Mathilde Mary Meyer, Governess, 28, single, born Switzerland Lucerne
Jessie Allen Brooks, 38, single, cook (domestic) born Richmond, Surrey.
Mary Ellen Shinnick, 27, single, housemaid (domestic) , born in Ireland (Co. Cork, Coppingerstown)
Nice to see that Peter Dennis acknowledges these other people in his Little Wars illustration, the child with alarm clock and whistle to call time, the butler bearing drinks, the aloof young lady with the tea cup …
and on the left in a 2019 tribute, wargames magazine editor the late Stuart Asquith in that straw boater.
The “Don’t Tell Him Pikes” – The first of the Bluecoats or Trained Band reinforcements for the Elizabethan Muster (Militia or Arma-Dad’s Army Home Guard) to see off the Spanish Armadas land invasion threat.
“They don’t like it up ’em!” “Show em the cold steel!” Says Mister Jones ye Butcher.
Also available for the English Civil War 50 years later … and for The Napoleon of Notting Hill 1904/ 1984.
Crossposted by Mark Man of TIN from my Pound Store Plastic Warriors blog:
In this book, set in the future date of 1984, Britain is run “through a figurehead king, randomly chosen. The dreary succession of randomly selected Kings of England is broken up when Auberon Quin, who cares for nothing but a good joke, is chosen. To amuse himself, he institutes elaborate costumes for the provosts of the districts of London.”
Thanks to a comment from Bob Cordery, author of the Wargaming Miscellany blog and The Portable Wargame series, I tracked down this Hayao Miyazaki front cover for a Japanese translation of G K Chesterton’s 1984 or The Napoleon of Notting Hill (1904) as it is more commonly known:
The book link comes through a gift from Father Peter Milward of the Japan Chesterton Society – who knew this existed? – passing a copy to Mary MacArthur, a member of the Catholic Illustrators Guild – who knew, ditto?
This is what I enjoy about toy soldier and wargames hobby blogging, the tangential learning and random ferment of ideas from others, such as the comments by Bob Cordery and Alan (Tradgardland) Gruber on my previous Chesterton Toy Soldier post:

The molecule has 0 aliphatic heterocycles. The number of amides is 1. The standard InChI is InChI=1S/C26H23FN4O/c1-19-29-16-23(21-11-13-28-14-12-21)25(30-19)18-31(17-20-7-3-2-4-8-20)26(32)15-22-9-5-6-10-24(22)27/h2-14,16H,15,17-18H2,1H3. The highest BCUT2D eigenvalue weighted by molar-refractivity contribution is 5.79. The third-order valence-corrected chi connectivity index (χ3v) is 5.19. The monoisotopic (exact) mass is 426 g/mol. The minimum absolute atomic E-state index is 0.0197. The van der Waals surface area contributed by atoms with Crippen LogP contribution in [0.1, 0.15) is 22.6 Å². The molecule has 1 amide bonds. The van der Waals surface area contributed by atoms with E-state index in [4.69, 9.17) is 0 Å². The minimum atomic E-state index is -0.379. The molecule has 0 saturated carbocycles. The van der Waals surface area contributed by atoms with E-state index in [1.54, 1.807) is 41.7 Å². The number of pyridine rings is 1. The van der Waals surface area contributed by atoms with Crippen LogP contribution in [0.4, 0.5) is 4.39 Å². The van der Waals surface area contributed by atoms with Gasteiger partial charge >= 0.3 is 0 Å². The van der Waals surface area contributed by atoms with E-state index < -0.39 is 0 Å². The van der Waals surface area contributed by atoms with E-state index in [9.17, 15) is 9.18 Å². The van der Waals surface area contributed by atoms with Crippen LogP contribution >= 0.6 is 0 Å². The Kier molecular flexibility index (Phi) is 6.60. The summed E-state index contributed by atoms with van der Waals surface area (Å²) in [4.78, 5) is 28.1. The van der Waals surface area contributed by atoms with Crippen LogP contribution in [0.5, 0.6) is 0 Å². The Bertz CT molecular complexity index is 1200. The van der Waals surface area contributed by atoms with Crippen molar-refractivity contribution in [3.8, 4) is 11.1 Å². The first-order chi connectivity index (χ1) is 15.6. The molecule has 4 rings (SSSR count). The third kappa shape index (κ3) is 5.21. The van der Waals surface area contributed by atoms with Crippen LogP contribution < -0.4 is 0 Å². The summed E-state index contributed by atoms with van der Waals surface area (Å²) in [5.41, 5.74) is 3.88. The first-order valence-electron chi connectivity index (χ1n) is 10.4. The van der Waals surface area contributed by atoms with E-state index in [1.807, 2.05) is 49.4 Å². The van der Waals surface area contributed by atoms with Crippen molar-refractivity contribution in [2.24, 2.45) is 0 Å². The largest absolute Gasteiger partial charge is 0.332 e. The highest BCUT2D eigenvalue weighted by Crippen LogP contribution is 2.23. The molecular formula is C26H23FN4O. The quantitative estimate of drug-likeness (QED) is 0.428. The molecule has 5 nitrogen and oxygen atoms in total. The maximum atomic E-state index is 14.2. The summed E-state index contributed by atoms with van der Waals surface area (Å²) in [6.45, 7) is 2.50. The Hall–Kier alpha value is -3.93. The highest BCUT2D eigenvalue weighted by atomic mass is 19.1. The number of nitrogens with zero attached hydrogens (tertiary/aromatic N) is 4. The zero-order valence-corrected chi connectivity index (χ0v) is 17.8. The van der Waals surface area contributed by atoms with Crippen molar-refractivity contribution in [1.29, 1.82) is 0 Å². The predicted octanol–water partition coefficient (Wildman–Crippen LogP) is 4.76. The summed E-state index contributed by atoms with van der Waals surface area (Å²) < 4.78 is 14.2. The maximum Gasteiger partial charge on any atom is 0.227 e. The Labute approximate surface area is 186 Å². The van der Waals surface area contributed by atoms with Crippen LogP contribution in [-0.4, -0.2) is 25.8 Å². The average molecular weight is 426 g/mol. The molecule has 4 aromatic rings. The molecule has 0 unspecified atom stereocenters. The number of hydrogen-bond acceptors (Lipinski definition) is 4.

I didn’t want to start another Wargames project this early in 2021 but it made me realise there is an odd link between my Arma-Dad’s Army project and Chesterton’s book.
I am always looking for (what Peter Laing christened) ‘dual use figures’ to cut down on costs, storage and painting time.
Bunging some beefeaters into a more modern ImagiNations conflict seems suitably like Wells’ Floor Games or Little Wars, who often filled in forces and Floor Games with what figures he had to hand.
Those are very Tudor / Yeoman Warder /Lanschknect type uniforms featured in The Napoleon of Notting Hill and Miyazuki’s cover illustration.
At last a modern 1904/84 use for all those halberd wielding ceremonial yeoman warder types of plastic, Britain’s Deetail new metal and old hollowcast figures that you slowly acquire from childhood onwards.
They remind me of the yeoman warder chess pawn pieces from Prince August Spanish Armada and Henry VIII Cloth of Gold homecast moulds. These have now both arrived and are awaiting a good casting day.
The Catholic / Chesterton angle is interesting in view Of my Christmas mix of Armada, Tudor and Elizabethan books, along with A.L. Rowses’s Tudor Cornwall (1941, recent paperback reprint). Even now with the distance of history, it takes some doing to keep up with the changing shifts of Catholic / Protestant regime changes in Britain and especially in its Celtic extremities like Cornwall with its culturally disastrous Prayerbook Rebellions, along with the splits, feuds and intermarriage between the landed gentry.
Backing the wrong side during the reign of Henry VIII or Elizabeth The First could see you lose you head or merely your whole landed estates.
This clash rumbled on through the English Civil War and Interregnum. Pity the poor estate staff, tenant farmers or peasants and fieldworkers who got caught up in all this at the behest of their local landed gentry family. It is too important a topic to call it the whim of the landed gentry as people were prepared to die or be disinherited for their faith,but it must have been quite a random thing for the workers which side their landlords backed or broke with as kings and queens changed. These ordinary people would form the often unwilling backbone of the local Arma-Dad’s Army of Muster or Militia as it was later known.
The idea behind this project is seeing the Armadas and Spanish raids of Invasion fears as a version of the Home Guard facing the German WWII invasion plans ofOperation Sealion, in Tudor Spanish terms Operacion Leon Marino?
A.L. Rowse occasionally noted some of these occasional parallels into his Tudor Cornwall, finished in the early years of WWII.
Some might object to a comparison of Catholic Spanish of Philip II and the Conquistadors or Armadas as an invasive and fearsome foreign regime parallel to the Nazi hordes with their “typical Shabby Nazi tricks” (to quote Captain Mainwaring). There was a hope on the Spanish side and fear on either British side, fuelled by concerns about espionage, that loyal Catholic families would rise up as a “fifth column” when the Spaniards invaded.
Even the painting or colour scheme of my ‘Spanish Fury‘ troops is intended to reveal the Tudor fears of the possibly satanic black and red, to reflect their popular image after years of Tudor English propaganda. I shall continue this colour scheme with the new Chintoys figures reinforcements from Christmas.
I have to say I have no personal bias, having grown up with both Catholic and Protestant friends.